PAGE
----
- Renee Bracey Shermanfounder and executive director of We Testify, an organization dedicated to the leadership and representation of people who have abortions, and executive producer of Ours to Tell.
As Roe v. Wade faces unprecedented attacks, the new short film “Ours to Tell” puts a human face to the fight for reproductive justice and highlights those whose stories are often sidelined by the media: LGBTQ communities and communities of color. The film focuses on Ylonda, Nick, Hannah and Brittany, four people who discuss how having access to abortion shaped their lives. The film was directed by Rayka Zehtabchi and was created by Planned Parenthood and We Testify. For more on the film, as well as the state of reproductive rights in the United States, we speak with Renee Bracey Sherman, founder and executive director of We Testify and the executive producer of “Ours to Tell.”
AMY GOODMAN: We’re going to turn now to a new short film that’s challenging the stigma surrounding abortion, through the stories of four people reflecting on their own decisions to terminate a pregnancy. It’s called Ours to Tell. This is the film’s trailer.
TRAINER: Twenty. Come on, dig, Brick House.
NATASHA ROTHWELL: This is a plea for love and for freedom, that each of us is free not only to dream our best life, but that we have the freedom to live it. This is a demand for an end to judgment, an end to stigma, an end to silence, and an end to shame.
AMY GOODMAN: Ours to Tell was directed by Rayka Zehtabchi and created by Planned Parenthood and We Testify. We’re joined now here in Park City, Utah, by Renee Bracey Sherman, founder and executive director of We Testify, the film’s executive producer.
Welcome to Democracy Now! It’s great to have you with us.
RENEE BRACEY SHERMAN: Thank you so much for having me.
AMY GOODMAN: So, you’re with We Testify. Explain your group.
RENEE BRACEY SHERMAN: Yeah. So, our organization is dedicated to the leadership and representation of people who have had abortions. For too long we have not been seen as the experts in the conversation about abortion. We’ve been left out. We’ve been kind of thought of as this abstract idea. And we’re the ones who are having abortions. We should be talking about it. And we should be represented with respect on television and in the news.
AMY GOODMAN: And talk about your own experience.
RENEE BRACEY SHERMAN: Yeah. So, I had an abortion when I was 19. I was in an unsafe relationship, and I simply didn’t feel like I was ready to become a parent. And I was lucky. At that point I could just drive to the clinic 15 minutes from my home. I maxed out a credit card to pay for it. And the procedure took all of 10 minutes. But the reality is today that most people have to travel long distances. They have a hard time paying for their abortions. And it’s simply inaccessible, despite it being legal. And that’s what we’re hoping to bring light to and show, that people are having challenges in accessing it.
AMY GOODMAN: I wanted to go to another clip of Ours to Tell, where each of the four people featured in the film reflects on why they chose to terminate their pregnancy.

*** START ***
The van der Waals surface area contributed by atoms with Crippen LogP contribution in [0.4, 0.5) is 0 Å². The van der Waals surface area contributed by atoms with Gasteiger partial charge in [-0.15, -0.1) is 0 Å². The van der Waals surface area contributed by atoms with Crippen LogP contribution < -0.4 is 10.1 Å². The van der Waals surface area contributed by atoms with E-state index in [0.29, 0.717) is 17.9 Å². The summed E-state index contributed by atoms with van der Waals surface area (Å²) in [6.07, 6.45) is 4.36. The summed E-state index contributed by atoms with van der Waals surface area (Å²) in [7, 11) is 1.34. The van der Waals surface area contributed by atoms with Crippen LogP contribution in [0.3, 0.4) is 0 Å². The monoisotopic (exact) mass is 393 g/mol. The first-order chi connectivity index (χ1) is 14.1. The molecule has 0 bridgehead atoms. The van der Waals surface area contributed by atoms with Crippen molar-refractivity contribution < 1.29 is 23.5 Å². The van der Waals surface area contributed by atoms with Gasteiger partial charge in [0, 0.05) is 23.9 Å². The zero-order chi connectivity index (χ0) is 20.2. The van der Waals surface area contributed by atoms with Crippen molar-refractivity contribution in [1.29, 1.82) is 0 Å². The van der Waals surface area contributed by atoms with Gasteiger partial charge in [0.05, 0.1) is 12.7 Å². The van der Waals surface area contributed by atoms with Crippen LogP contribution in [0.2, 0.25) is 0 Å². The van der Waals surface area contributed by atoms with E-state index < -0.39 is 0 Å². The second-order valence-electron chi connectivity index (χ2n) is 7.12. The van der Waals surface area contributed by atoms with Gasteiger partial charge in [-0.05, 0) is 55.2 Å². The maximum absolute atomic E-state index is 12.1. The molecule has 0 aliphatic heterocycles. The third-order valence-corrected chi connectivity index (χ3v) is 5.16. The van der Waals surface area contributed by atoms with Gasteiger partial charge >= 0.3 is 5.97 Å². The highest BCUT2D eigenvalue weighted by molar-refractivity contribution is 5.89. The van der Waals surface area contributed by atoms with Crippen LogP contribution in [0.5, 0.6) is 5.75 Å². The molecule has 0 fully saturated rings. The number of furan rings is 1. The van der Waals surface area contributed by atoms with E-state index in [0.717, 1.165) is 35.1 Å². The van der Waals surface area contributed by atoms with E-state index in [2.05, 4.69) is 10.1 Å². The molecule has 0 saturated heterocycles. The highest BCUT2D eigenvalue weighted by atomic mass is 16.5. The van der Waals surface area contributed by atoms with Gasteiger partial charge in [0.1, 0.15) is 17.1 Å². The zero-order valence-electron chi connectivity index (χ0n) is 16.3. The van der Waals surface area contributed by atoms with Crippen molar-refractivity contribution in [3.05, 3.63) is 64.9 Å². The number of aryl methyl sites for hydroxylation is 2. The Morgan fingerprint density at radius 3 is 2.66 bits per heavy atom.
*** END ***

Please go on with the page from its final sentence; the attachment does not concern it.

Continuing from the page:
HANNAH: So, these are some things that I wrote when I was 18 years old. “I believe that any person has freedom to do what they would like to their own body. And if timing is not right or the mother is not ready, then she should have the right to choose whether she would like to have a child or not, just as I did.”
BRITTANY: I found out I was pregnant in May. Something in me was always just like, “No. No, girl. This ain’t it. And you can move beyond it somehow.”
YLONDA: I just remember closing my eyes, praying, and just, before I knew it, the words were coming out, and I said, “I can’t, Doctor. I can’t.” I knew I was at peace with it. I knew my god was at peace with it. And I think it was one of the first major decisions I made with no consideration of anyone else. I knew that I needed to be the best mother that I could be to the children I had.
NICK: I was just not in a place where I could physically or emotionally handle a pregnancy, let alone a child. I was just in a position where I felt absolutely trapped and terrified, and I just would not have been able to handle it.
HANNAH: Even then, I knew that this wasn’t the life that I was like — I wasn’t myself yet. I wasn’t whole. I wasn’t ready to be a good parent.
AMY GOODMAN: Ours to Tell, just a clip from that. Renee Bracey Sherman, talk about who the people are in the film, and also storytelling as a form of resistance.
RENEE BRACEY SHERMAN: Absolutely. So, Brittany and Ylonda are two black moms, raising their children, who had abortions. Hannah is a Mexican woman. And Nick is a Houston trans person, living in Houston, talking about the resistance and the power of trans people having abortions.
And I think storytelling is extremely important in this time when we have the president going to the March for Life, denigrating us; we have the secretary of education denigrating black people who have abortions. Our voices need to be heard, and we are speaking out that we had abortions. We’re making this decision for ourselves. And that’s what’s most important.
AMY GOODMAN: Well, I want to thank you so much, Renee Bracey Sherman, award-winning activist, founder and executive director of We Testify, executive producer of the new short film Ours to Tell, which is also produced by Planned Parenthood. You can see the full film at OursToTell.org. And that does it for our first broadcast from Park City, from the Sundance Film Festival.